Ask A Divorce Lawyer: Can you get divorced without determining child custody?

Question: 

Is it possible to dissolve a marriage without determining child custody?

 

 

 

 
Answer:
Section 401(3) of the Illinois Marriage and Dissolution of Marriage Act does allow a court to dissolve a marriage and reserve property division, child custody and support issues for a future hearing, but only under “appropriate circumstances.” This statute is similar to the Uniform Marriage and Divorce Act, and cases interpreting both indicate that “appropriate circumstances” are rare, usually occurring when the court does not have personal jurisdiction over a party, the court has set aside a fund for child support, the parties are unable to pay support, or the parties’ children do not reside with them. Even if the statute applies, the judgment is not final because is does not resolve all of the pending issues between the parties.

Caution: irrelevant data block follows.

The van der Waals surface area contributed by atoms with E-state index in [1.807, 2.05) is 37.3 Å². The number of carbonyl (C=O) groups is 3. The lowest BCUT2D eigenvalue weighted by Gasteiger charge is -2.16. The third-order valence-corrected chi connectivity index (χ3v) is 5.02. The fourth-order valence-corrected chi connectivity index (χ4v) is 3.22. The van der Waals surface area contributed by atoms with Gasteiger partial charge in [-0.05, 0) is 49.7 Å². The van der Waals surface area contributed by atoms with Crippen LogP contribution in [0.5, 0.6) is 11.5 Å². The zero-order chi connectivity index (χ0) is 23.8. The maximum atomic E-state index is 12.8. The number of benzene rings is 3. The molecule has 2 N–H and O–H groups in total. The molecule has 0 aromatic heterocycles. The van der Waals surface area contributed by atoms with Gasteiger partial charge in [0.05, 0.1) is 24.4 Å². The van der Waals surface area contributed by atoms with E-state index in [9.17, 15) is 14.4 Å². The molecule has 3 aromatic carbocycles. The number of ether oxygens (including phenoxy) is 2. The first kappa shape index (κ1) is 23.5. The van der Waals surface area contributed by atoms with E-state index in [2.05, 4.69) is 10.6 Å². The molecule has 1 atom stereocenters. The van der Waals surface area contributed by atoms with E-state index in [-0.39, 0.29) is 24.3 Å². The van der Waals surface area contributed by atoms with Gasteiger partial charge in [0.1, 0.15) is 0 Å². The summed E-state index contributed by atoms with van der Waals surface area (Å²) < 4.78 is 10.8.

I strongly encourage you to contact an attorney near you for a thorough case assessment. Keep in mind that I am a Michigan attorney and cannot give you detailed advice about the laws in Illinois. You should not rely on this answer as establishing an attorney-client relationship, and you should contact an attorney in your area immediately for additional information and legal representation. Cordell & Cordell, P.C. does have offices in Illinois.

 

 

 

 

 

 

Jennifer M. Paine is an Associate Attorney in the Detroit, Michigan office of Cordell & Cordell P.C. She is licensed to practice in Michigan, and has been admitted pro hac vice in Illinois, Ohio, and the United States Court of Federal Claims. Ms. Paine received her BA in English and Mathematics from Albion College and graduated Summa Cum Laude. She received her Juris Doctorate from MSU College of Law and graduated Summa Cum Laude.

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